High Survival of Dome Pelvic Osteotomy in Patients with Early Osteoarthritis from Hip DysplasiaSakai, Takashi, MD, PhD1, a; Nishii, Takashi, MD, PhD2; Takao, Masaki, MD, PhD1; Ohzono, Kenji, MD, PhD3; Sugano, Nobuhiko, MD, PhD2
Background The Chiari osteotomy reportedly has a 60% to 91% survival rate at a minimum 20 years followup. The dome pelvic osteotomy (DPO) has the advantage of allowing a larger weightbearing surface, and congruity in the sagittal plane presumably would reduce the joint contact stress and perhaps increase longevity.
Questions/purposes We determined: (1) the survival after DPO at a minimum 25-year followup, (2) patient function, (3) acetabular coverage, and (4) factors influencing conversion to THA.
Methods We retrospectively reviewed 50 patients (59 hips) with developmental dysplasia of the hip (DDH) treated with DPO. The preoperative radiographic stages were graded as prearthritis (18 hips), early osteoarthritis (25 hips), and advanced osteoarthritis (16 hips). We performed a Kaplan-Meier survival analysis with THA conversion as the end point. We determined various radiographic parameters reflecting coverage, and compared demographic information for hips without and with THA conversion using multivariate logistic regression analysis. The minimum followup was 25 years (mean, 27.5 years; range, 25-32 years).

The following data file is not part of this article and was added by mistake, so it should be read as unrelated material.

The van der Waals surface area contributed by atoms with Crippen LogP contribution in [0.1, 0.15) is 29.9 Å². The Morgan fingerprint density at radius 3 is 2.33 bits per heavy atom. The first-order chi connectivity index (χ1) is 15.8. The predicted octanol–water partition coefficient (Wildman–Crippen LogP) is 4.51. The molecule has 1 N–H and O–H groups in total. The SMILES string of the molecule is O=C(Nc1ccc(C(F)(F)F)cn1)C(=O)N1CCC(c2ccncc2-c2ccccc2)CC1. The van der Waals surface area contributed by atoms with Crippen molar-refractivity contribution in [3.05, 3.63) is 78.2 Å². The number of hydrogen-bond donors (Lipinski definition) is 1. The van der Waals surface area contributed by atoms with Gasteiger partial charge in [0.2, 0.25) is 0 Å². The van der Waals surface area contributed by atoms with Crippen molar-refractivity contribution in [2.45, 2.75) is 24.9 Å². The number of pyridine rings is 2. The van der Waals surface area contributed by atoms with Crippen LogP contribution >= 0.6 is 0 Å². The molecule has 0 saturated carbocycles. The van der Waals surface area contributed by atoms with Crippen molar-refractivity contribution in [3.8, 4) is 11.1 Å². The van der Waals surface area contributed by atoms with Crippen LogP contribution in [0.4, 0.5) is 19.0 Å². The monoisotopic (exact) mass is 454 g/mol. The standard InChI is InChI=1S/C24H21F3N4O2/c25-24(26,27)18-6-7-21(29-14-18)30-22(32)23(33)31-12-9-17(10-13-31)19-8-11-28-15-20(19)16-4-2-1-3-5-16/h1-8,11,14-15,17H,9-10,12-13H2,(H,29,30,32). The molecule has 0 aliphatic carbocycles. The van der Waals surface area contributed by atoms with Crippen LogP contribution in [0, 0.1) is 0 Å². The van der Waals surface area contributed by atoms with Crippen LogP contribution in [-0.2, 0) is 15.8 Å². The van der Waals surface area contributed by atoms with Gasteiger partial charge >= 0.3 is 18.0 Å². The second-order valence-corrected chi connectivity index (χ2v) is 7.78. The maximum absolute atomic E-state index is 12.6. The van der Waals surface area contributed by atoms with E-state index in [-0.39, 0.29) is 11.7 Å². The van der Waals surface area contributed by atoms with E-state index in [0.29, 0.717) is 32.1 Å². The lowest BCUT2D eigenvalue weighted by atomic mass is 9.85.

Results Survival for all hips was 63.6% (95% CI, 51-76) at 27.5 years and that for hips with prearthritis and early osteoarthritis before the surgery was 79.1% (95% CI, 63-91). Twenty-one hips (36%) had undergone THAs at a mean 18.3 years (range, 2.5-25 years). At the last followup, pain, walking ability, and acetabular coverage improved. We identified four factors predicting THA conversion: greater age, presence of a preoperative Trendelenburg sign, higher preoperative radiographic osteoarthritis grade, and smaller postoperative acetabular head index (AHI) predicted conversion to THA.
Conclusions DPO is a reasonable treatment option for patients with DDH and prearthritis or early osteoarthritis, with high survival at greater than 25 years.
Level of Evidence Level IV, prognostic study. See the Guidelines for Authors for a complete description of levels of evidence.